Total production of the K-series is unknown, but best figures put it at around 750 examples before Germany collapsed. 

The model represents a Bf-109 K-4/R3 from 14/JG 53, denoted by the black band around the rear fuselage. The wiggly line in the band indicates the plane belonged to IV Gruppe.


Building the model:


Everything is out of the box, except for using my paper printed seat belts and harnesses and masking tape rudder foot straps. The cockpit was painted RLM 66 and various control boxes painted flat black. After glossing the painted finish, I applied instrument gauges using disks of white decal trim film and Reheat Models Instrument Panel Gauge decals. Some Reheat Control Placard and Data placards decals were applied also to spruce up the cockpit. After the decals had dried, all received a sealant coat of clear gloss and after that had dried, I applied my ink washes. Once the inks were cleaned and dried, I applied three misty coatings of clear flat. 
Click on images below to see larger images
Instrument gauges were lastly finished with drops of FUTURE and my paper belts and harnesses applied as a decal using a watery solution of Elmer's glue, blotted out using a cotton swab, positioned to my liking, and allowed to dry. The rudder foot straps are nothing more than leather painted masking tape.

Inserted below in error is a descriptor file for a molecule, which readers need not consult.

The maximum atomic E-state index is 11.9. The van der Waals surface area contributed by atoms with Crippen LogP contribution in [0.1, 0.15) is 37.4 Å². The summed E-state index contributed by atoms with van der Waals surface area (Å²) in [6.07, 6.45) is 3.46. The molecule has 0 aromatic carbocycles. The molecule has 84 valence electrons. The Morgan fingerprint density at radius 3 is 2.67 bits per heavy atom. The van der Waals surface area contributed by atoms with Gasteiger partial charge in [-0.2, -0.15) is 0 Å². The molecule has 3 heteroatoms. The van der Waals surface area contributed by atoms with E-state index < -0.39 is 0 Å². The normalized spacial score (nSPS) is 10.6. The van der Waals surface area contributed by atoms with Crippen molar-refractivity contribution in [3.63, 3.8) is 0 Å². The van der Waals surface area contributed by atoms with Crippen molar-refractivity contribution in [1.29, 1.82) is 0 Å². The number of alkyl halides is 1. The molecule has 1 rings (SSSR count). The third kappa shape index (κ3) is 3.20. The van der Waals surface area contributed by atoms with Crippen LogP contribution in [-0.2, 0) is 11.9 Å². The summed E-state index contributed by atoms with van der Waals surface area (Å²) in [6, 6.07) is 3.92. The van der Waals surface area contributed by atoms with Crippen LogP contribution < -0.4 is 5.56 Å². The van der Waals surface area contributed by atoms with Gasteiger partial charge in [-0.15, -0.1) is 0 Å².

The armor-plated glass was masked with masking tape and painted RLM 66. Masking was removed from the glass area and it received a brushing of FUTURE. After the FUTURE had dried, I finished the armor-plated glass's framing with RML 66 painted strips of clear decal film. The gunsight was painted semi-gloss black and the reflector polished and coated with FUTURE.



The kit exhausts were used and they were done very well. They were first painted flat black, and then the individual exhaust stacks brushed painted burnt iron. Once the burnt iron was dry, the stacks received a heavy wash coat of rust and the stack ends were brush in black. My only complaint is that the exhausts must be inserted into the fuselage halves before closing up the fuselage, which makes for tricky masking. I pre-painted the exhaust area in the paints required and it enable me to make strip mask for the exhaust and not have any seepage on them.